But Hall says these paths of growth are contingent on self reflection and social engagement, which are hard to come by for the multitude of moms who don’t have the time, money, or even the physical space to spend on themselves. Currently, according to Pew Data, nearly a quarter of U.S. moms live with a child without a spouse or partner. A third of these mothers live below the poverty line, making childcare a near impossible expense, especially when childcare subsidies only cover the average cost of care for infants in three states.
Hall’s work shows that when reflective opportunities like friendships, therapy, and self care are present — when a woman isn’t isolated — motherhood can cause a woman to be more self aware, compassionate, empathetic, and creative, skills that not only contribute to a sense of personal satisfaction but can also profoundly benefit her other relationships and her career. A woman’s growth in motherhood, then, is a benefit to the world around her.
But society will only benefit from mothers as much as it provides for them. Are they offered parental leave, flexible work environments, and opportunities for promotion? Is there a partner or other involved caregiver “leaning in” at home, so the mother can do so at work or in her other areas of interest? The U.S. is currently the only developed country where full-time employees aren’t federally guaranteed paid maternity leave; subsequently, nearly half of employers opt out of providing it at all. Significantly fewer offer paid leave for dads and non-birthing parents, who are a crucial part of the support moms say they are missing.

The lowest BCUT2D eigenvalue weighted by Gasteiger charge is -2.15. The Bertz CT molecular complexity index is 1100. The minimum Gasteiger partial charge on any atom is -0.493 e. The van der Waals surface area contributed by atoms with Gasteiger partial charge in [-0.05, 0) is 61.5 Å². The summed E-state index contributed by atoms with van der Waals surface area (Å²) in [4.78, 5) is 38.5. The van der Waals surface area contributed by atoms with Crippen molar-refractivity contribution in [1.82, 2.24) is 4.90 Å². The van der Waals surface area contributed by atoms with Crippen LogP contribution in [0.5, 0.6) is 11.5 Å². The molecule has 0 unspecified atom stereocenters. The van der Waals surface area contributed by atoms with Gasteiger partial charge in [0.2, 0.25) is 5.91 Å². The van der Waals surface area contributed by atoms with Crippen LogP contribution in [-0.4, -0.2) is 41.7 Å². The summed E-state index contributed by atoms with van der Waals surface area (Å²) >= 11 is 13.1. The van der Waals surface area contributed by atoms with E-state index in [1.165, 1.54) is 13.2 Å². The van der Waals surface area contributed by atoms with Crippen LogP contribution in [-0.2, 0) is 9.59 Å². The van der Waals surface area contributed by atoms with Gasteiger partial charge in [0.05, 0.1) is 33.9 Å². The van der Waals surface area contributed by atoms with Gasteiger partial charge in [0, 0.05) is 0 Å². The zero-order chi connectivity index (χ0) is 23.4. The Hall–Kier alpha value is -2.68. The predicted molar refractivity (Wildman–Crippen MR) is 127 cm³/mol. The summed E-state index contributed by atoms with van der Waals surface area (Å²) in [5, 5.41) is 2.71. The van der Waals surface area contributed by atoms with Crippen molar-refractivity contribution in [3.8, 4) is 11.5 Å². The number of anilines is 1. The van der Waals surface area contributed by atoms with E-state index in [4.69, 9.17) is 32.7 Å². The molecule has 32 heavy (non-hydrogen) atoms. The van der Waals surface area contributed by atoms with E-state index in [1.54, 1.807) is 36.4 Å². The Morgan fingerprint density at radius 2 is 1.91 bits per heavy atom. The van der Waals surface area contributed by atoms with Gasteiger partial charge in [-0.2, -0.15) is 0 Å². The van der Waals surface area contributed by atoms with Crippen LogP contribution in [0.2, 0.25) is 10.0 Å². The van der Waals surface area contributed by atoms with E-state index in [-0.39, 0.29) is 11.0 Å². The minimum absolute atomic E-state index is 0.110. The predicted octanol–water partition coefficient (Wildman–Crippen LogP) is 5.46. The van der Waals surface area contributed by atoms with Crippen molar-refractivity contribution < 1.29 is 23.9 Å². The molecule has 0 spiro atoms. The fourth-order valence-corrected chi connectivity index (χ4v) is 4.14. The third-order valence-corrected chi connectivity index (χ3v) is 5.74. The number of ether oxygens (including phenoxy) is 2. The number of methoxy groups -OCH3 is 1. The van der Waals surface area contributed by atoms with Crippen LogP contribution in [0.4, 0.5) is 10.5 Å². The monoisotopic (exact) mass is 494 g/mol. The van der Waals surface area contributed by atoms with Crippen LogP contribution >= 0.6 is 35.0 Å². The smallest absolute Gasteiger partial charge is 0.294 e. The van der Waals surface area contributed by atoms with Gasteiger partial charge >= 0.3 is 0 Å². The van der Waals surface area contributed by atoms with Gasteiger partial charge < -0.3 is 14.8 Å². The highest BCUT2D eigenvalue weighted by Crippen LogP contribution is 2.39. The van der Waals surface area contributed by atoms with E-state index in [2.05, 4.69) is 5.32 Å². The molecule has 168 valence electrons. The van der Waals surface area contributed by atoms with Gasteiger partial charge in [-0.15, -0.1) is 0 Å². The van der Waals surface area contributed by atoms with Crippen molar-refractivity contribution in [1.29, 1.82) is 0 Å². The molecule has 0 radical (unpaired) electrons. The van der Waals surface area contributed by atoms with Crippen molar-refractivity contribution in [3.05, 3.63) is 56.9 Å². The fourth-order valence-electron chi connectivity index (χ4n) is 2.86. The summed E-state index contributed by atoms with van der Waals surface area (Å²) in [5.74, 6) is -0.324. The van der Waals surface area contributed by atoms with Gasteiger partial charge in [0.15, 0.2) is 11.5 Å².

Amy Henderson, founding CEO of Tendlab, a consultancy that works inside companies to make the workplace better for parents, says a woman’s contributions to her place of work correspond directly to the level of support she perceives in her work environment. Markle, for example, has said that the itinerary for her royal tour of Africa was planned around her son’s feeding schedule; what a simple and yet nearly-unheard-of benefit for a working parent.
“My research shows motherhood can have a very positive impact on a woman’s career, but in the absence of deep support, these capacities actually degrade and devolve,” Henderson says.
The same principle holds true for mothers in general, Henderson says: “A woman’s ability to meet the transformation that motherhood offers is dependent on her being resourced in all areas of her life. That a woman feels deeply supported — that she’s not all alone — is really important.”
Perhaps the most gripping part of the Meghan Markle interview wasn’t her admitting that she isn’t “okay,” but that she seemed profoundly touched, and even surprised, to have even been asked in the first place. That the subject of such extreme public fascination feels forgotten should tell us all we need to know about how the everyday mothers in our midst feel.
The artist Sarah Walker said becoming a mother is like discovering a new room in a house where you already live. Imagine tackling something so disorienting all alone. Now, what if we were able to sit in those new rooms together? When we prioritize hearing and seeing mothers, and being with them no matter their station in life or needs, only then will we all experience the benefits of their monumental period of growth.
As Markle said in her interview, “It's not enough to just survive something, right? That's not the point of life. You've got to thrive, you've got to feel happy.”